Lethbridge Herald, The (Newspaper) - August 9, 1973, Lethbridge, Alberta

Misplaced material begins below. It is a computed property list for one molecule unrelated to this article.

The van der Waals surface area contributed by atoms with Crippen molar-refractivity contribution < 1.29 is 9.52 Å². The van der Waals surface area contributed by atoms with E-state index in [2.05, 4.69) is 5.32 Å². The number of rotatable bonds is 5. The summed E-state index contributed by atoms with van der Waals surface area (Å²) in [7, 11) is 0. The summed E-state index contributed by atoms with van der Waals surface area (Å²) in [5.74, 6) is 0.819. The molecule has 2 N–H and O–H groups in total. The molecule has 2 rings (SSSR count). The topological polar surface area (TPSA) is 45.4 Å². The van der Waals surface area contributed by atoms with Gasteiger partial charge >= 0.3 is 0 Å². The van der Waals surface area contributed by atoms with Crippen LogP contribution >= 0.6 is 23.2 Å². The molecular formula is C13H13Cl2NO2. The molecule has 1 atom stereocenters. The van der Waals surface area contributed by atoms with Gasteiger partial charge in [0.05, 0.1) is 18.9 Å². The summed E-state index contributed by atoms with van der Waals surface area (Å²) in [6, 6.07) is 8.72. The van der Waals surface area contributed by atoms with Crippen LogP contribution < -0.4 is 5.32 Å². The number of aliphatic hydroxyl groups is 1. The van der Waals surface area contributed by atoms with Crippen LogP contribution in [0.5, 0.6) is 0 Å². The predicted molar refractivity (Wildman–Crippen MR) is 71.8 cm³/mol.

THE UTHBRIDGE HERALD 1973 Board needs landlord co-operation The fledgling Iandlord4en- ant advisory board needs landlord co operation if it is to be its chair- man believes. we only hear from ten- any hope of success will be Steve Wild told The Herald. The advisory charg- ed with educating landlords and tenants concerning ren- tal rjghts and re- investigating com- plaints of contraventions of the Landlord Tenant Act and mediating lar-Clord-ten- ant does not have any teeth to enforce its deci- sions or penalize violators of the act. And it can't force both parties in a dispute to attend its hearing on the matter. can only be as effec- tive as the public wants us to Mr. Wild said. He said he hopes landlords will accept the board and the principle behind it and not be afraid of using it when they need help. Mr. Wild is hopeful this will occur because the five members of the board are fairly well-known and are few landlords that don't know at least one Communication lacking One of the biggest causes of problems between land- lords and in Wild's is a. simple lack of communication. many cases the tenant feels the landlord is cut to get him and ths landlord feels the tenant is out to Take A great proportion of com- plaints received by the Cal- gary landlord tenant board is resolved reaching the hearing Mr. Wild said. He feels that one way to cut down on misunderstand- ings will be to make stan- dardized rental agreement and damage forms available to landlords. The board hopes to produce kit to include such and copies of the Landlord and Tenant Act and provi- sions in the Public Health Act that apply to housing and other information that will assist both landlord and ten- ant. If this is used and both parties' rights are made clear enough in layman's a large part of the problem will be Mr. Wild said. He doesn't feel the rental situation here is any worse proportionally than in other cities and expects the board will receive 10 per cent of the number of complaints the Calgary board receives as Lethbridge has about one- tenth the population of Cal- gary. As this shopping centre complex the old town of Standoff begins to take on an urban appearance. An administration portion of the com- plex will facilitate Blood band operational and com- Shopping plaza shapes up munity services personnel and the shopping centre will include a post office and crafts restaur- large food public and sev- eral variety and specialty stores. Blood band personnel ore expected to move into the modern complex by end of the month with the grand opening scheduled for the first part of October. 'Black-market stuff Local grocery shoppers find prices rugged Abuses by both sides According to figures re- ceived by the board. Cal- gary's board has since last October been getting 700-900 calls per month. Mr. who in his more than 15 years in the city has witnessed the growth in ren- tal population of the city and the rise of large apartment is willing to admit there are abuses by both landlords and tenants. While the board is not offi- cially in operation its members have been re- ceiving about two or three calls per day Mr. Wild said. Common complaints b y tenants relate to damage de- proper and landlord entering the prem- ises without the tenant's knowledge. Landlords com- plain of more people moving into a premise than the num- ber to which they dis- and junked cars and the like left in yards. Mr. Wild said tie board which will have an office in the Yates Aug. 16 to formulate policy relating to provisions of the provincial act and will then cill a pub- lic meeting to set out its purposes and proced- ures. It will accept telephone complaints but will not act on them until a written com- plaint is received. Once a written complaint is the board will send a copy to the other party and attempt to get his version of the dispute. If nec- a hearing will be held. The landlord tenant ad- visory board was set up by a city council bylaw Feb. 23 but ran into delays in getting organized. In the members studied the work of similar bodies in Edmon- Manitoba and Nova Scotia. By JOANNA MORGAN Herald Staff Writer Soaring food costs right across the country are being greeted here with resignation and the notion that the price increase going to the fanner. A survey of Lethbridge gro- cery shoppers Wednesday re- vealed the following com- ments. are said Mrs. Karen a Well- ing housewife shopping at the College Mall L-Mart. She said though groceries cost five to 10 cents more per item in Raymond and Ma- grath saving by com- ing to Lethbridge is getting harder. I come prices have gone especially for To reduce her family of three eats less meat and grows its own veg- etables. is black-market said Mr. J. G. Beierle of 1816 26th St. in refer- ence to city-wide mark-ups of meat and canned goods. He told The ned goods they've marked up 30 per Store clerks told just do what we're Mr. and Mrs. Eli of 1001 Scenic Drive said they had definitely noticed price changes. we think they're going said Mrs. Hopkins. The couple buy groceries only for themselves but con- sidered the situation far a that has to cope with meat and vegetable price increases. was the verdict of Mrs. Jennie of 1039 Lakeway shopping at the Mayor Magrath Safeway. h y should we suffer because the U.S. froze then- meat The farmers don't get the or they she said. Mrs. Cousins says she knows how items are priced day to day and store to store. think we don't she said. She cited the price fluctua- tions for Swifts bacon in the one pound package. It cost Aug. and 51.89 Aug. 8 at College Mall L-Mart. The same brand of bacon was priced at Aug. and Aug. 8 at the Mayor Magrath she claimed. Mrs. Lynne of 2023 13th Ave. said that prices ASSESSING SUMMER GAMES Winter Games committee gets feet wet in New Westminister By CLEO MOWERS Herald Publisher NEW WESTMINSTER Lethbridge and its neighbors don't yet fully understand what they're getting into in ths '75 Canada Winter Games. But the committee in charge has a better idea now. The magnitude will be as great as that of the Summer Gam- es now under way here. A strong Lethbridge con- tingent has been here for sev- eral teaming from both the successes and the mis- takes of the committee in charge here. The mistakes are few so far. Lethbridge sponsored a west- em-style breakfast in appre- ciation of the help and advice and to drum up more interest in the '75 Win- ter Games. The organization necessary for the games is almost beyond comprehension. It will be the most ambitious ever undertaken In Southern Al- berta. The Winter Games will have as many participants as the Summer Garnet about with at least half of them there at any one time. About 100 working news- men are on with anoth- er 500 in support roles. The full involvement of the community is one of the more obvious reasons for the organ- izational success of the sum- mer games. Several hundreds of Southern Albertans will be fully occupied for many weeks. Another lesson learned here is the utter necessity of arm- ed forces help. They have as- sumed full responsibility for several such as transport. Dean chairman of the Lethbridge and Charles head the Winter Games del- egation here. Also on hand for the breakfast were Alder- men Vera Ferguson and BUI Lethbridge city coun- cil representatives on the Doug public relations Ron Jacobson. chairman of Bob chair- man of Max public Keith general Roy Taber Buck Coaldale represent- Tom board Dr. Juan Pincher Creek representa- Allan Brent Seeley and Jim Elliott of Walt Edwards and Alan Bell of and Mike Scott and Stan Bates of CFCN. Lethbridge Mayor Andy An- Reed chairman of and Tom chairman of the friends of the were here earlier. The games here are scatter- ed over about six some several miles apart. This presents a transportation problem similar to what Leth- bridge will have. The games quarter- ed in a high empty for the is both head- quarters for the organization and living quarters for the participants. The moment the games are over the last people will be shoved out .because there is 'only two weeks' to clean out the place and mate it ready again for school opening. But in only a couple of days will be available before the Community College will resume its activities. Speed is one of the concerns of the Lethbridge observers here. were increased. Coffee cost the same this time as the last time she shopped. To keep trrck of price in- Mrs. Morrell com- pares prices on her grocery lists from week to week. But she buys in bulk to save money. An opposing view was put forward by Mrs. M. J. Rob- of 1209 31st St. A. S. has gone up in cost. Mrs. Robinson shops for her family of six but reckons there is little the consumer can because still have to She buys rice now instead of potatoes because with n o she gets mileage out of The Herald survey of food prices since June estimates potato prices to have climbed 54 per cent. The reason for the price in- creases is somtimes difficult to understand. Mrs. Robin- son pointed out that the noodle soup has climbed suddenly in price from two packages for 39 cents to two for 49 cents..... Buying meat for her freezer and purchasing groceries in bulk are the economic short cuts of Mrs. Mary Breit- kreutz. a Coaldale housewife who shops in Lethbridge for her family of four. Mrs. Helen of 3215 17th Ave. has noted and especially going up in price. Mr. and Mrs. Paul Schneid- v.ho farm near shop for groceries in Leth- bridge. Though Mr. Schneider as a farmer has felt the ec- onomic he considers the current situation of rising food prices Mrs. Schneider said. it comes back to the farmer a well-worth thing. He's not getting the justified and he works harder at what he Mr. Schneider said it wasn't always cheaper to butcher livestock than to buy meat. He quoted a sale at L-Mart last week when ham was 88 cents per pound. pretty big in tomatoes was noticed by 17- year-old Brenda Bissett of Taber. She felt bargains were still obtainable in Taber and but food costs on the whole were up. think they're really high Suspended sentence given for iveapon possession A 36-year-old Lethbridge man who Wednesday pleaded guilty to a charge of posses- sion of an offensive weapon was given a nine-month sus- pended without pro- bation supervision LeRoy 324 7th Ave. had originally plead- ed not guilty to the laid after a disturbance at the same address May 2. Court was told Hendrickson was the caretaker of the which was divided into suites. Executive director named Native friendship centre to be in new office soon The Lethbridge Native Friendship Centre should be moved into its new office at 324 4th St. S. within two weeks ending months of search- ing for new accomodations. The friendship centre board was told at its monthly meet- ing Wednesday night renova- tions to the warehouse which will house the centre will be- Dealers for new cars next month New car buffs can start drooling and dreaming in early September when the 1974 models begin arriving in Lethbridge. The first new can to be on display this year will be Am- erican Motors models sched- uled to arrive in Lethbridge Sept. 5. General Motors prod- ucts will be available around Sept. 22. Ford Motor Co. has not sent a definite date to dealers the new cars should be here in mid Sep- tember. Chrysler Corpora- tion's new models will be here by Sept. 20. Dates have not been af- firmed for arrivals of new foreign can. gin Friday and should take 10 days to two weeks to com- plete. The centre is now renting temporary space in an office in the 400 block of 5th St. S. which is to be demolished to prepare for the first phase cf downtown redevelopment. Board member Veronica Scott expressed the hope that the new centre would be available before the tempor- ary office is closed down by the city. The board also gave form- al welcome to the new exec- utive director of the Corey formerly of Calgary. Miss Foster's application for the vacancy left by the resignation of Mike Keewatin was approved by the board at its last meeting. She graduated last year from Mount Royal College in Calgary with certificate in social work. She was later employed as a social worker with the Inglewood Commun- ity Association in southeast Calgary. Board member Frank Mc- Donald was elected to fill the position of vice-president left vacant by the resignation from the board of RCMP S. Sgt. John Clark. S. Sgt Clark's position on the board remains unfilled. About 0 a.m.. May six persons were visiting the upstairs apartment of Olive Madison when the noise became too Hendrick- son's Margaret went upstairs and ask- ed the visitors to be quiet. After a second attempt to hush the Hendrickson went up to the apartment where he pulled a butcher knife and asked the visitors to leave. This incident lead to the court was tcld. Similar charges against Margaret of the same and Lillian North 1020 12th St. were withdrawn Wednesday at the request of the Crown. A trial date was set Wed- nesday into a case of assault causing bodily harm against a 24-year-old Lethbridge man. Melvin Eugene 9th Ave. is charged that on May he assaulted Jack Van 14019th Ave. cutting Mr. Van Breda's lip. The day following the al- leged Middleton was sent to Alberta Hospilal in Ponoka for a psychiatric ex- amination but was declared fit to stand trial. A trial was scheduled last week but at that appearance Gyro Circus both Crown Prosecutor Vaughan Hartigan and Pro- vincial Judge L. W. Hudson advised Middleton to retain a instead of defending himself. Provincial Judge Hudson and Mr. Hartigan agreed there was a possible defense of temporary insanity which would be too technical to han- dle without a lawyer. Aug. 23 The Lettobridge Gyro Club is sponsoring The Canadian International Circus for a 20- act performance August 23 in the Exhibition Grandstand. The three ring circus will entertain at p.m. and 8 p.m. Tickets will be on sale at the gate an hour before show times at for for students and SI.50 for chil- dren. The twoJwur long circus features The Flying Thrill- a family of trapeze aeri- an elephant drill by four baby and a comedy lion routine. The touring show also con- tains an equestrian acrobatic and tram- poline gymnasts. Letlibridge garden shou scheduled The 51st annual Garden of the Lethbridge and District Horticultural Society is scheduled for Aug. 18 and 19 at the Lethbridge Exhibi- tion Pavilion. Members of the society will compete for 12 trophies in various categories oi vege- tables and flowers. Two new trophies in honor of the lats Jack Downs have been add- ed for this year the J. Downs Memorial Trophy for the best dahlia in the and the J. Downs Plaque for the best junior garden. Entries must be brought to the pavilion before noon on Aug. 18. Doors will be open for the public at p.m. and awards will be presented at 7 p.m. Residents from the senior citizens lodges will be trans- ported to the pavilion Aug. 19 to view the displays. The Anns Campbell Singers will perform at 2 p.m. that day. Pincher Creek planned i The annual Pincher Creek rodeo will kick off Aug. 18 at 6 p.m. with 11 events plan- tied for the two-day show. Pincher Creek Fair Days will be held Aug. to 19 and will feature a horse livestock bench ex- sheep chariot photography hos- pital bed pet show and beer festival.